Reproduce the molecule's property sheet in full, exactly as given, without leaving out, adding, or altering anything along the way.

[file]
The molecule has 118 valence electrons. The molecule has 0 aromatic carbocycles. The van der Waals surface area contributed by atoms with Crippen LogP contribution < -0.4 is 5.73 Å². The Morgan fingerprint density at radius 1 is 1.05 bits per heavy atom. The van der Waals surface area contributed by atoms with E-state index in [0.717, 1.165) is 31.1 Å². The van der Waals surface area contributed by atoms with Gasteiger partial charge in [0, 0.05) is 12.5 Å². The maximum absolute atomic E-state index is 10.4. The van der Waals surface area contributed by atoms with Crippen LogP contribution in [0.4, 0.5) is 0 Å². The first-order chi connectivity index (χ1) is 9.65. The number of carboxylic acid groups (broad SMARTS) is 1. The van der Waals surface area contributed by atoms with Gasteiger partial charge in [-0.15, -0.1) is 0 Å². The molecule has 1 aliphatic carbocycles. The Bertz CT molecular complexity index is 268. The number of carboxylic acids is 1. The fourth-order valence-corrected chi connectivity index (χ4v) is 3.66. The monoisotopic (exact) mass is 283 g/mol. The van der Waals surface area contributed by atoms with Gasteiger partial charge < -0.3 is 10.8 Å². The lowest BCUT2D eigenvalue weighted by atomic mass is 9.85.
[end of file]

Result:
The molecule has 118 valence electrons. The molecule has 0 aromatic carbocycles. The van der Waals surface area contributed by atoms with Crippen LogP contribution < -0.4 is 5.73 Å². The Morgan fingerprint density at radius 1 is 1.05 bits per heavy atom. The van der Waals surface area contributed by atoms with E-state index in [0.717, 1.165) is 31.1 Å². The van der Waals surface area contributed by atoms with Gasteiger partial charge in [0, 0.05) is 12.5 Å². The maximum absolute atomic E-state index is 10.4. The van der Waals surface area contributed by atoms with Crippen LogP contribution in [0.4, 0.5) is 0 Å². The first-order chi connectivity index (χ1) is 9.65. The number of carboxylic acid groups (broad SMARTS) is 1. The van der Waals surface area contributed by atoms with Gasteiger partial charge in [-0.15, -0.1) is 0 Å². The molecule has 1 aliphatic carbocycles. The Bertz CT molecular complexity index is 268. The number of carboxylic acids is 1. The fourth-order valence-corrected chi connectivity index (χ4v) is 3.66. The monoisotopic (exact) mass is 283 g/mol. The van der Waals surface area contributed by atoms with Gasteiger partial charge < -0.3 is 10.8 Å². The lowest BCUT2D eigenvalue weighted by atomic mass is 9.85.